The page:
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  4. Never heard of the term... and yes folks tend to attach names ... it all comes down to being ignorant, low self esteem... groups of people feel empowered to say or do when they are in groups... the more the merrier so to speak. either its political groups, groups that are racist, religious fanatics, homo phobes...also people in groups have a feeling of control...Sad isn't it? I wonder how powerful they are if they spoke out on their own??

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  5. Ayesha, awesome points about hipsters--love what you said about them demanding things like environmental causes. I think it's hipster poseurs that we really hate, not hipsters themselves.

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  6. None of the hipster hate blog links work ;)
    I have no idea what I am either, I should consider being a hipster then!

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  7. Eeek! According to the nine requirements, I am a hipster. I have never considered myself a hipster, but I also live in small town where subculture groups are usually grouped together and label "different".
    I do not live off my parents, I barely make ends meet using my sad design degree, but I do blog and wear skinny jeans.
    Whether we admit it or not, humans want to belong and long for validation. Perhaps, association with a particular lifestyle is the simplest form of belonging. Some people are completely comfortable with labels and enjoy their label association. We label people every day, we judge people on first impressions. But, when we take the time to get to know someone, we are able to drop the labels and recognize their talents and traits.
    Am I a hipster? Possibly at first glance.

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  8. HA! I remember being horrified years ago when someone described me as "so boho."

    A few people embrace a philosophy and style of dress, then thousands of other young people imitate them, and adults mock them all.

    See also flappers, beatniks, hippies, goths, bobby-soxers, valley girls...

    Personally, I associate "hipsters" with conformity and the kind of silliness Andrea mentioned--- but then, most adolescents are obsessed with appearances; how can they help it? Maybe people dislike hipsters for seeming like overgrown teenagers?

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  9. I fulfill all your criteria for being a hipster, but have never considered myself one! Perhaps I am. Although I have exceedingly corny and mainstream taste in music, which might rule me out. I think hipster-dom, like any trend, takes qualities from a newly-emerging social group and runs with them to the point of ridiculousness. I like to think I'm not quite at the ridiculous stage yet.

    Andrea x

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  10. It's so hard to define hipster-ism these days for the very fact that a lot of its looks and sounds have gone mainstream. If I wear buffalo plaid, skinny jeans and listen to Grizzly Bear, does that make me a hipster or just someone who shops at UO? (They've gotten clever with repackaging.)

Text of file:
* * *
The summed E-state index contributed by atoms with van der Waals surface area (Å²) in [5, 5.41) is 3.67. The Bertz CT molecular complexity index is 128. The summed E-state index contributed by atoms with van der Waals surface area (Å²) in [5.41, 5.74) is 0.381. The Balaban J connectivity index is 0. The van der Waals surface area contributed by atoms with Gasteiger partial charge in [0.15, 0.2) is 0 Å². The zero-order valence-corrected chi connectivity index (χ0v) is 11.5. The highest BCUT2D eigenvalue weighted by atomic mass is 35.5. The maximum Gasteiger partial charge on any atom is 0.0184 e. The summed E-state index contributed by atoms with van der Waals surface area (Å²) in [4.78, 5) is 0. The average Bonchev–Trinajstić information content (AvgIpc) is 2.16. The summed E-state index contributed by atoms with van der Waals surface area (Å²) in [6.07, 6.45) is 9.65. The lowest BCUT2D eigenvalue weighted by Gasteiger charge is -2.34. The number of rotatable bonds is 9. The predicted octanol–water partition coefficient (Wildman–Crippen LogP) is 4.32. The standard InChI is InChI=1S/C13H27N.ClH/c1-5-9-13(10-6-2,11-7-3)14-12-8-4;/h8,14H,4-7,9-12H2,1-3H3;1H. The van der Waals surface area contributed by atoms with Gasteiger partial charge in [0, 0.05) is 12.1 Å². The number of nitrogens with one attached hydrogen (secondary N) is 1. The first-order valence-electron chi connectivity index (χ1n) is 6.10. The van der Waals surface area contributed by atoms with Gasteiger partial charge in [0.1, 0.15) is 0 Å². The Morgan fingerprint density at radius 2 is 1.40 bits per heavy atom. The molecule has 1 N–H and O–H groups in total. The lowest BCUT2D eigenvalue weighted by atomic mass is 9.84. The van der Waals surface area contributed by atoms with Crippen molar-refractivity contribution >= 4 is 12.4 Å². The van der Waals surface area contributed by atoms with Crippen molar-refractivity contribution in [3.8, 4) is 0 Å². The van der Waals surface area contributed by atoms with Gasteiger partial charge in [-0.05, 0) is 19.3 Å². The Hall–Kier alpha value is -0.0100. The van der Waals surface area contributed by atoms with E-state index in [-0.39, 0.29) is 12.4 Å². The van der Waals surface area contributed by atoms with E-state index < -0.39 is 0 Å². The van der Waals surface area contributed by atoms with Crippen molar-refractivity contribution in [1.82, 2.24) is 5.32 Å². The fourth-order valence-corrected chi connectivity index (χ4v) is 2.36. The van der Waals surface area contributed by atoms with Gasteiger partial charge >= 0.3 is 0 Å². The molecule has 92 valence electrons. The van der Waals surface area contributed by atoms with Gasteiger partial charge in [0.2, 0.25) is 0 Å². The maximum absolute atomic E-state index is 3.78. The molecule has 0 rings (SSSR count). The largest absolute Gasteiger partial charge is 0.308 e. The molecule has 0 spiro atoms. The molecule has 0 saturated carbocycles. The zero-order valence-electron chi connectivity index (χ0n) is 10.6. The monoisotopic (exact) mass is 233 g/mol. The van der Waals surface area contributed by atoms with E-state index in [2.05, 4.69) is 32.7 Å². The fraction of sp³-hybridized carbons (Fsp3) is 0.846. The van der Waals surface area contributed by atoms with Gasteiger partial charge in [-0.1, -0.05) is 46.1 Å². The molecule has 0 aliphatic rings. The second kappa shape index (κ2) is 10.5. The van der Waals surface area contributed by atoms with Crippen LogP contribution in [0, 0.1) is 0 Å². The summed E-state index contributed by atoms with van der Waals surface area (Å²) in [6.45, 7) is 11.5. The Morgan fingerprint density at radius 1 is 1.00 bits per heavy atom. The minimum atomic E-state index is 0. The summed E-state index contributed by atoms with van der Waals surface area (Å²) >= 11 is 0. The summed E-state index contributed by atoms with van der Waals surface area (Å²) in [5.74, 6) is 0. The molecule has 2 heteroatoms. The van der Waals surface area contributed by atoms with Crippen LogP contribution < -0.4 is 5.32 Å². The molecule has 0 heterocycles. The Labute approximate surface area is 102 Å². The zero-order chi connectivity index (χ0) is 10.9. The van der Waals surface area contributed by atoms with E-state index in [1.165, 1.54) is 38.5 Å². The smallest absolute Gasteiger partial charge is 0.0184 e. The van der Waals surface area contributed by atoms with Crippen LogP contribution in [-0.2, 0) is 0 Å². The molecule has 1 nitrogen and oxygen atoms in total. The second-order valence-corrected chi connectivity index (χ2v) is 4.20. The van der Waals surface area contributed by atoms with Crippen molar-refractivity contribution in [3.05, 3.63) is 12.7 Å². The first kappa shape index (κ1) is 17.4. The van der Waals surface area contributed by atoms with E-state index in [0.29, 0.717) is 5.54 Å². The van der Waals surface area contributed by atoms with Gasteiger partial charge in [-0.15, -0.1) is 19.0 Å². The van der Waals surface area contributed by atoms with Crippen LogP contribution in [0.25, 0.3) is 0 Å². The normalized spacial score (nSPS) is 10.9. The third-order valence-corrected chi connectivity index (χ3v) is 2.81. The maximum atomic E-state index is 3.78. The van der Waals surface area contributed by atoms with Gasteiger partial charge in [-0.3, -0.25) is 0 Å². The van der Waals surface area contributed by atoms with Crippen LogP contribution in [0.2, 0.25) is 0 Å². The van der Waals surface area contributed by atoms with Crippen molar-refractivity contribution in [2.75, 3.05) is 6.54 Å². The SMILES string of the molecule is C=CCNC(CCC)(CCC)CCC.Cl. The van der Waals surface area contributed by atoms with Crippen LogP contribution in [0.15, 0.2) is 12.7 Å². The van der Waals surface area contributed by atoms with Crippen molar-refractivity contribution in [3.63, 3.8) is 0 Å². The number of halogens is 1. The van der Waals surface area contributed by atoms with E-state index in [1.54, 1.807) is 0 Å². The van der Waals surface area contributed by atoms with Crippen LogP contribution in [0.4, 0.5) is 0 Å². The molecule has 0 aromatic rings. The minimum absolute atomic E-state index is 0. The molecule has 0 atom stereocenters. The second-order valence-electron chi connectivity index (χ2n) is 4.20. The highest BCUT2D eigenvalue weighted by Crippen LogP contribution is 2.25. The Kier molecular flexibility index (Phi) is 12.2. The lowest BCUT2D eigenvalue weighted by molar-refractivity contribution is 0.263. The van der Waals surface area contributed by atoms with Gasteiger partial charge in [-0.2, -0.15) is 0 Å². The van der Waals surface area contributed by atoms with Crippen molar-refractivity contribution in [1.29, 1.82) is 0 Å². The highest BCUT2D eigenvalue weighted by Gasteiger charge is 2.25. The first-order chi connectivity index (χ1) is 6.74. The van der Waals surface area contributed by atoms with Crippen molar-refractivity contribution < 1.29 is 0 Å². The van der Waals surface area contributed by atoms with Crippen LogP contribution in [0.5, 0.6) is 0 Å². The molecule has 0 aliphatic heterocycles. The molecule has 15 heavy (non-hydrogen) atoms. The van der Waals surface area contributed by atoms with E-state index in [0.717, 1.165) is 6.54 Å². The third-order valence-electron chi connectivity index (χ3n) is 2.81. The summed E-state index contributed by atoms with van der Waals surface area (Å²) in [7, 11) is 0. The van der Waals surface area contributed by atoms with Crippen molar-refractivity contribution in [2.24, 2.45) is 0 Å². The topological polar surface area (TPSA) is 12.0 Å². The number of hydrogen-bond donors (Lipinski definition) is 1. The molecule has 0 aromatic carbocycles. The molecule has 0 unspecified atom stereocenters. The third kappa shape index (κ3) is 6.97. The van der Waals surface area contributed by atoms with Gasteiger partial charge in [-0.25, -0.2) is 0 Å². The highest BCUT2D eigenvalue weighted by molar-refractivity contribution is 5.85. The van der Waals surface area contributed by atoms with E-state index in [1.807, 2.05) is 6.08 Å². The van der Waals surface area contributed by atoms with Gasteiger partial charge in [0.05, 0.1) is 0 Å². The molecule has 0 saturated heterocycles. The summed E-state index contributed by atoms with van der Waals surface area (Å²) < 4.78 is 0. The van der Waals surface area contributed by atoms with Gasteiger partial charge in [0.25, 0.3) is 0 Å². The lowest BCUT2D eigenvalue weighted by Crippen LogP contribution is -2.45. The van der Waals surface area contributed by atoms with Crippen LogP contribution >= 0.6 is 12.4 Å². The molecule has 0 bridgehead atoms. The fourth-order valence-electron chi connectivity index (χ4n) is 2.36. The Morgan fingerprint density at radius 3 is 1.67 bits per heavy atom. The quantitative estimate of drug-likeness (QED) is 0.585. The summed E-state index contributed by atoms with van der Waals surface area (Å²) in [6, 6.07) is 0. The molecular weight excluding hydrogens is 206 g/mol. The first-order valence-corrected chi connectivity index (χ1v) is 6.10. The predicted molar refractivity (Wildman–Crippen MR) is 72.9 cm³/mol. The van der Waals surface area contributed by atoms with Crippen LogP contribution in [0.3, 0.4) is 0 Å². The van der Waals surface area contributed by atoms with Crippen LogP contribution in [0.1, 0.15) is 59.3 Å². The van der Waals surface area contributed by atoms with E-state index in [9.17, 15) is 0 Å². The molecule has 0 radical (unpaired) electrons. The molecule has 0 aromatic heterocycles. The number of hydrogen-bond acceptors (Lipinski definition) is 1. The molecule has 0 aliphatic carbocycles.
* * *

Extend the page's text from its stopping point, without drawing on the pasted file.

My problem with hipster culture is that it's so void of meaning. Hippies and punks at least had political agendas. Here's a good article from Adbusters 2008:

    https://www.adbusters.org/magazine/79/hipster.html

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  11. I think I'm a little bit hipster but I wouldn't call myself a total hipster. haha. Its funny how its something people think is cool but their main thing is they don't want to have a label.

    have you seen this hipster commercial - hilarious

    http://www.youtube.com/watch?v=Z5dIzY7yvRA&feature=player_embedded

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  12. I always wanted to be a hipster which precludes me from being one I think... aren't you supposed to not *want* to be a hipster before you're allowed to be one?

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  13. Oh.my.God. I'm a f#$@ing hipster. I had no idea, but I fit every single one of the criterion you listed. I thought I was just me, sort of a loner, lost soul, artsy writer. I'm a f#$@ing hipster. Is there a support group for this? I don't want to change anything about myself, but I do need some help accepting this. It's a lot to take in. I'm a f#$@ing hipster.

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  14. I always have to remember to laugh at the whole hipster and so called "indie" movement. Like, All of a sudden, Indie has a clothing style, and specific bands and things you do... It's kind of become a lifestyle now- but INDIE was originally music that came off of an INDEPENDENT label... so if Indie means Independent, then doesn't really anything qualify as being Indie?
    Now we've categorized it into bulleted criteria like what you have on your post!
    It always makes me laugh how it's progressed!

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  15. "Individualism is rather like innocence; there must be something unconscious about it." --Louis Kronenberger